Nanako worked hard this year, not only as a fax retriever, but also as a demo dog. She did several important Gentle Leader demos with me and we drove to Kobe together this summer for Gentle Leader Seminars and Classes too.

She has become nine this November, but I'm so happy that she is still healthy, VERY active and always playful. However, her pigment has turned lighter as aging and this is the only reality that tells me that Nanako is no longer a young dog.


Another big news this year is that I have finally made my own Poodle site on internet. The contents of my site are; brief profile of Poodles, about Poodle variety (also written about the problems in sizes like tea-cups or Royal Standard Poodle), about Standard Poodles, 1999 PCA report, information about breeding, genetic problems in Poodles and a short profile of my dogs and me,. We have many Japanese Poodle sites on Internet but most of them are just like Ôlook my sweet babies' type home pages. I admit that those pages are cute and fun, but at the same time, I feel I'm rather fed up with them now. I made mine as informative as possible, for in Japan, it is still hard for us to find good information of Poodles, especially of Standards.

Currently my site is written only in Japanese and I want to make the English version soon, but I'm just too busy to find enough time to do. I'd like to thank for my friends and especially VIP club, who gave me permissions to reprint (rewrite) some materials and information in to Japanese and upload them on my site. Without their input, I couldn't make my site as informative as I wanted to.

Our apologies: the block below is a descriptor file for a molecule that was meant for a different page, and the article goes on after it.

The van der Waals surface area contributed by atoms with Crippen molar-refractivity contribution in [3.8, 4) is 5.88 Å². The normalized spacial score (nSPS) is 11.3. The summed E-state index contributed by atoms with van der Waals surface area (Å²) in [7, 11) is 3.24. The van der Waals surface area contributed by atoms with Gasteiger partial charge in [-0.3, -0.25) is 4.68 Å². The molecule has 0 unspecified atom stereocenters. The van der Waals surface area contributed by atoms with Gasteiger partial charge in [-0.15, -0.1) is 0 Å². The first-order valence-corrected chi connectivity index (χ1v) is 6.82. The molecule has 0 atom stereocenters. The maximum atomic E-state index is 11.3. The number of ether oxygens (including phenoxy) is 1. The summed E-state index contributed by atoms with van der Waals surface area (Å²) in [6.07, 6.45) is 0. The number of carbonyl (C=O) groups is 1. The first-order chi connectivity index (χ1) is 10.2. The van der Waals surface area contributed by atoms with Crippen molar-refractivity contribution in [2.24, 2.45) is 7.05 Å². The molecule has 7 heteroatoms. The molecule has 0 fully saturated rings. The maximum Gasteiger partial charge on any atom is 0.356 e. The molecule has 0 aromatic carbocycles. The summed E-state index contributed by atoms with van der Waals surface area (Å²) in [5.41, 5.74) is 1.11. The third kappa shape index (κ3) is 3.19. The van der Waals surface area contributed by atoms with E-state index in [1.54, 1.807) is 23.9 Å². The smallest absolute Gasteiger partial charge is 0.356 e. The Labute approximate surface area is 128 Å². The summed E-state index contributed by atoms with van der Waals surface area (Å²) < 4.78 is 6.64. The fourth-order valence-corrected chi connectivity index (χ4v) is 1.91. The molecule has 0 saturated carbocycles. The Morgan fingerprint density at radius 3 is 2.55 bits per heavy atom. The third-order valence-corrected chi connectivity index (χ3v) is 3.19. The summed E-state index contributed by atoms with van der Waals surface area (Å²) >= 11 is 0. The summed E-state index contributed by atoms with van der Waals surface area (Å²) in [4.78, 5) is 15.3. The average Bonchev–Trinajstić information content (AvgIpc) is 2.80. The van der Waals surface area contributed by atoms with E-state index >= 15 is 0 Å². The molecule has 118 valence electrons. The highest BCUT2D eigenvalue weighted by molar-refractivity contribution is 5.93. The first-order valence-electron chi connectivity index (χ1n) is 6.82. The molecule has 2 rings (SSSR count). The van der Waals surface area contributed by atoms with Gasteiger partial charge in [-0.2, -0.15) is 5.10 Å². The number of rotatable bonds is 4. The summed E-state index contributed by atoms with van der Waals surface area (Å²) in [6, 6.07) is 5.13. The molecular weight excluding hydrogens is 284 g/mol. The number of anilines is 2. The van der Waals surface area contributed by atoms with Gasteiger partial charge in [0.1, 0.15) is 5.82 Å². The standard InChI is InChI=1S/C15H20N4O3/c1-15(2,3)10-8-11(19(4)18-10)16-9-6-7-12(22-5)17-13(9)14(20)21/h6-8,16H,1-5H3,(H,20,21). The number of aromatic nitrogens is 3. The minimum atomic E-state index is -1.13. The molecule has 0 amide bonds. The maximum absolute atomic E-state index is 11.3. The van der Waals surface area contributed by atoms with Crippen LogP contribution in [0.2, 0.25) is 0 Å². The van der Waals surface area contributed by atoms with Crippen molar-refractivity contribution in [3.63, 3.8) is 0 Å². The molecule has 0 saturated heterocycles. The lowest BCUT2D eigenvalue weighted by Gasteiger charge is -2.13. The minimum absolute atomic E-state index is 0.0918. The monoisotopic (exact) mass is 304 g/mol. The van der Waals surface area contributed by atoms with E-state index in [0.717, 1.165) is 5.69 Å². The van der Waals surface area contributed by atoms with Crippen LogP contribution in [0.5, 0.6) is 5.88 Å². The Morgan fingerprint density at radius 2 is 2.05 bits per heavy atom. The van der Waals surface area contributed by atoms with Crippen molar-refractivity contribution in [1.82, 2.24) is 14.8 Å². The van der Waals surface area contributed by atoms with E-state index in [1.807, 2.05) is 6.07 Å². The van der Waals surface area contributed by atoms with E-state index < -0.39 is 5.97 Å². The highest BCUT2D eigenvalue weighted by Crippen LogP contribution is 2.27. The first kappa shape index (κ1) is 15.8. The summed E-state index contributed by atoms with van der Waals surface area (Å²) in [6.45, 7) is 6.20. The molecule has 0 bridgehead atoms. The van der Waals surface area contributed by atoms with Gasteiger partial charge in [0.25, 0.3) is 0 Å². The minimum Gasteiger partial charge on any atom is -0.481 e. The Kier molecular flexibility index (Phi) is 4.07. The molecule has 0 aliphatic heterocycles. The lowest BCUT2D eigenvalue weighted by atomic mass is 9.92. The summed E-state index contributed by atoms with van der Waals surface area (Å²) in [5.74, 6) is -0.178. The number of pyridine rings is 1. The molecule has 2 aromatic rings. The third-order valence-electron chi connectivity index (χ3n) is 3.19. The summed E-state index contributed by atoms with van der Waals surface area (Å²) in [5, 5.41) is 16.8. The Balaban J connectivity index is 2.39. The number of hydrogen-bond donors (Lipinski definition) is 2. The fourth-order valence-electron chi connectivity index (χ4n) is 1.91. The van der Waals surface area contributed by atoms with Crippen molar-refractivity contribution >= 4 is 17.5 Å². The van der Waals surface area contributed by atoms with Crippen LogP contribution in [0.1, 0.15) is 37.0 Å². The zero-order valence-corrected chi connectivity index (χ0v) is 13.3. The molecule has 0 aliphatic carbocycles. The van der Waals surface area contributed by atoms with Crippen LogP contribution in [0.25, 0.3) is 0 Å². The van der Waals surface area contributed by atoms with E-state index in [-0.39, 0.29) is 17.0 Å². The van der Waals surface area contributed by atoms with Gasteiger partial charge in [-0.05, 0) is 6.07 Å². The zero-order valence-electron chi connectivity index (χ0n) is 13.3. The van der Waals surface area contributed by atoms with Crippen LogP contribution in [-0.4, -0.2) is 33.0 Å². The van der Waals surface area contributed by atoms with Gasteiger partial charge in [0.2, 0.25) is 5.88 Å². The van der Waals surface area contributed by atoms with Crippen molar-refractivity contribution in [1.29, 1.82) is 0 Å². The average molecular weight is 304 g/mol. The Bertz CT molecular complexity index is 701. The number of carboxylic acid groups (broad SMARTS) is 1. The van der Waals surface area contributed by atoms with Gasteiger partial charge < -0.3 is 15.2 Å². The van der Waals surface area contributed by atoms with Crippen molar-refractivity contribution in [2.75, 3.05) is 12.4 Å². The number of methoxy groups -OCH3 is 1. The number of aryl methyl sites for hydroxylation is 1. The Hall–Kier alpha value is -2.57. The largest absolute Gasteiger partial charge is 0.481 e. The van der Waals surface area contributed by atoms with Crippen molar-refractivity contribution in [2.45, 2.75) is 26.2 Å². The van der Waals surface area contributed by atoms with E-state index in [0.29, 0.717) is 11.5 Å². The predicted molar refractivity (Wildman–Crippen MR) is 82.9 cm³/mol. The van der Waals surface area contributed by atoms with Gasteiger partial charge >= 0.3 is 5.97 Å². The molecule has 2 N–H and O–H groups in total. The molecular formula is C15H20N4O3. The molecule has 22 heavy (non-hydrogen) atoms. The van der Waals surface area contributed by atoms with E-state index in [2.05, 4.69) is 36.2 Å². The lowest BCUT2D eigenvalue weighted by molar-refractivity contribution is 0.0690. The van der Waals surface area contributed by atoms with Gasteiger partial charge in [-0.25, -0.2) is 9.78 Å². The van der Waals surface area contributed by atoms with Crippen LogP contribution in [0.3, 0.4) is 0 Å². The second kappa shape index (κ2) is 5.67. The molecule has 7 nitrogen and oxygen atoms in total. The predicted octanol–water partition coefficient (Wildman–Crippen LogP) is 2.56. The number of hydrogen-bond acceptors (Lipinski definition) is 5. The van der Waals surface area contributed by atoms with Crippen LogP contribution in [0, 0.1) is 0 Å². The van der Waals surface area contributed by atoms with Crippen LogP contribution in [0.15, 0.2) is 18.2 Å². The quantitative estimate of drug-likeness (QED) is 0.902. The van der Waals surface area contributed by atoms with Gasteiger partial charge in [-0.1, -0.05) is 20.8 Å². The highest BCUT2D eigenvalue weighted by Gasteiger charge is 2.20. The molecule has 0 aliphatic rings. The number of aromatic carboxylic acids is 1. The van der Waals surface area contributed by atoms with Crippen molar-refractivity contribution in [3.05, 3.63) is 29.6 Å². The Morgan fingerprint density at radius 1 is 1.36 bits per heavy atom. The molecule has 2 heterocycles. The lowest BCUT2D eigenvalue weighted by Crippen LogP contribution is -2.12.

Japanese Breed Dog Show

Well, this is a Poodle letter, but I'd like to write a little bit about the Japanese breed dog show.

In October, I went to see one of the shows held by Nippo (Japanese Dog Preservation Society). I wanted to see good Shibas and Akitas, but there were no Akita entries. Dogs I saw on that day were Shibas, Shikoku and Kishu Dogs. I hear most of the Akita fanciers go to Akiho (Akita Dog Preservation Society) instead of Nippo. So, I'm planning to go to JKC Akita Specialty late this month to see the good breed example of our Akitas. (It is too late for this letter, so if I'd have another chance, I'd like to report it somewhere.)